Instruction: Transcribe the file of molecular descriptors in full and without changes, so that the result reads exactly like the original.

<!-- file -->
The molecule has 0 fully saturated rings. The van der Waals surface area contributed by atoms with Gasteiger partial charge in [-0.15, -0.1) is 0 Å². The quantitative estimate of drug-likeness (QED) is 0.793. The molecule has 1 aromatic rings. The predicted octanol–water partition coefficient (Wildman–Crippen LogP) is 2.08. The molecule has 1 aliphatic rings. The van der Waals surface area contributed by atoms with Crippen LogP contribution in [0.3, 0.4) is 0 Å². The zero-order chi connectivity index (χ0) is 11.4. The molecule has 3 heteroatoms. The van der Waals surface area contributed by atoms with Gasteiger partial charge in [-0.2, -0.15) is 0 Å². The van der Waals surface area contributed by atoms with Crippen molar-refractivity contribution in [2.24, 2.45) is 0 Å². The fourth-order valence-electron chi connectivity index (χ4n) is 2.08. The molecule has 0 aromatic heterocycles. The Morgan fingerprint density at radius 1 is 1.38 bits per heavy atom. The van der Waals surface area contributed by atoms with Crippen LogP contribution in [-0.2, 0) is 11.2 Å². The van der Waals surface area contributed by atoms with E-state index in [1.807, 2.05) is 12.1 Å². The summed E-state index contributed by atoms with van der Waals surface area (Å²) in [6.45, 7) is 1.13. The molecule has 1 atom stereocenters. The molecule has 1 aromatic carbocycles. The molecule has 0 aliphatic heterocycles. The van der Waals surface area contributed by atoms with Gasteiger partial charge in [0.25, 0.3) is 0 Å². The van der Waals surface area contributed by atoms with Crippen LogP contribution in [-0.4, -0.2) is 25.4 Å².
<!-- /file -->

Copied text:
The molecule has 0 fully saturated rings. The van der Waals surface area contributed by atoms with Gasteiger partial charge in [-0.15, -0.1) is 0 Å². The quantitative estimate of drug-likeness (QED) is 0.793. The molecule has 1 aromatic rings. The predicted octanol–water partition coefficient (Wildman–Crippen LogP) is 2.08. The molecule has 1 aliphatic rings. The van der Waals surface area contributed by atoms with Crippen LogP contribution in [0.3, 0.4) is 0 Å². The zero-order chi connectivity index (χ0) is 11.4. The molecule has 3 heteroatoms. The van der Waals surface area contributed by atoms with Gasteiger partial charge in [-0.2, -0.15) is 0 Å². The van der Waals surface area contributed by atoms with Crippen molar-refractivity contribution in [2.24, 2.45) is 0 Å². The fourth-order valence-electron chi connectivity index (χ4n) is 2.08. The molecule has 0 aromatic heterocycles. The Morgan fingerprint density at radius 1 is 1.38 bits per heavy atom. The van der Waals surface area contributed by atoms with Crippen LogP contribution in [-0.2, 0) is 11.2 Å². The van der Waals surface area contributed by atoms with E-state index in [1.807, 2.05) is 12.1 Å². The summed E-state index contributed by atoms with van der Waals surface area (Å²) in [6.45, 7) is 1.13. The molecule has 1 atom stereocenters. The molecule has 1 aromatic carbocycles. The molecule has 0 aliphatic heterocycles. The van der Waals surface area contributed by atoms with Gasteiger partial charge in [0.25, 0.3) is 0 Å². The van der Waals surface area contributed by atoms with Crippen LogP contribution in [-0.4, -0.2) is 25.4 Å².